Hoplite Tactics

How did hoplites fight?


The Phalanx


Hoplites usually fought in a battle formation called the phalanx. A phalanx was made up of ranks and files.


A rank was a row of hoplites, their shields held in their left hands and overlapping slightly. We see this in the reconstruction to the right. Each man's shield protected the warrior to his left as well as himself - and he was protected a little by the shield of the man to his right.


The spears were held in the right hand and at head height, and aimed forwards in the V shaped gap between the shields. This presented a formidable row of sharp points to the enemy. If the hoplites could maintain this tight formation, they were hard to beat.


A file was a row of hoplites standing behind each other. The typical phalanx was made up of 8 ranks - so each file was 8 men standing in front of each other. If the man at the front died, the man right behind him would take his place. If the enemy managed to get through all eight of the men in a file, then the army was in trouble. At this point often the army would lose heart and run away, dropping their heavy shields.


The picture right shows some hoplite re-enactors in a file. Notice that the spears of the men behind are held over the shoulders of those in front. They poked out enough to attack an enemy; so it was not only the men in the front rank who fought.


In fact because the spears were so long, a hoplite in the front rank might be aiming not at the enemy in front of him but at the one behind him. As you can imagine it was a very crowded, hot, and terrifying mass of spears thrusting backwards and forwards. Shields were pressed against shields, and each army by force of weight and muscle tried to shove the other side back, knocking them over, as well as killing them with their weapons.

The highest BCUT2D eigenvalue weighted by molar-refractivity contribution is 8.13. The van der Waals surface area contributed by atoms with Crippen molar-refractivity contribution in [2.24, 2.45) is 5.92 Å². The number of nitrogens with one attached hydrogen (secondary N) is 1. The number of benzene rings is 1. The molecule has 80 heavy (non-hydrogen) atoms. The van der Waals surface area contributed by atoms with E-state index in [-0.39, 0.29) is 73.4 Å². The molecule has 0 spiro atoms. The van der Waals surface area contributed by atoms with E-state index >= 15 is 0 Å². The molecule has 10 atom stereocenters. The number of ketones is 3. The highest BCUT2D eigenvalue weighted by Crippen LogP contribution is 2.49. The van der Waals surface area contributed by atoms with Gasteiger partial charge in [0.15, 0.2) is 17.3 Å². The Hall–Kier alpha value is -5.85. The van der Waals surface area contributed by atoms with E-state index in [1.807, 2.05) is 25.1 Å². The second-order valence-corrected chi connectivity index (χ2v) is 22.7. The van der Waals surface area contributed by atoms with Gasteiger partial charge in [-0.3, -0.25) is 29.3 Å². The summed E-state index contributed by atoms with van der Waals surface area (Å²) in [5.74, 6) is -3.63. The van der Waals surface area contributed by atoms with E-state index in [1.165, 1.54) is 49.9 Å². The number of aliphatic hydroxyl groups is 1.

The picture right shows a phalanx of four ranks from above. Note how the shields overlap.








As you can see from the pictures, the spear was mainly aimed at head height. An enemy's most vulnerable spot was usually his neck - his head probably had a helmet on, and his body was protected by a shield. The Persians only had leather caps and shields made of wicker - basically, thin twigs - so the Greeks were able to use get through these defences with their spears. As one re-enactor told me, fighting the Persians was like feeding them into a meat grinder.


As well as the neck, thighs were often exposed. An attack on the thigh would send a man to his knees, where he would easily be finished off.





If a spear broke or was lost, the hoplite would draw his sword. The spear was preferred, though, because it was very long and allowed you to strike an enemy further away. One disadvantage the Persians had against the Greek was their spears were shorter.




Hoplites were well protected by their armour, especially the shield. This was often held out at an angle, as we see in the picture above, in order to keep the enemy's weapon as far away as possible.


One danger was if an enemy thrust his spear at a hoplite's head. The hoplite had to be careful that if he raised his shield to protect himself, he didn't send the spear into his eyes. He had to completely cover his head with his shield.


The spears themselves could be used in defence. Look at the photos right of two hoplite re-enactors having a duel. The ends of their spears are padded for safety.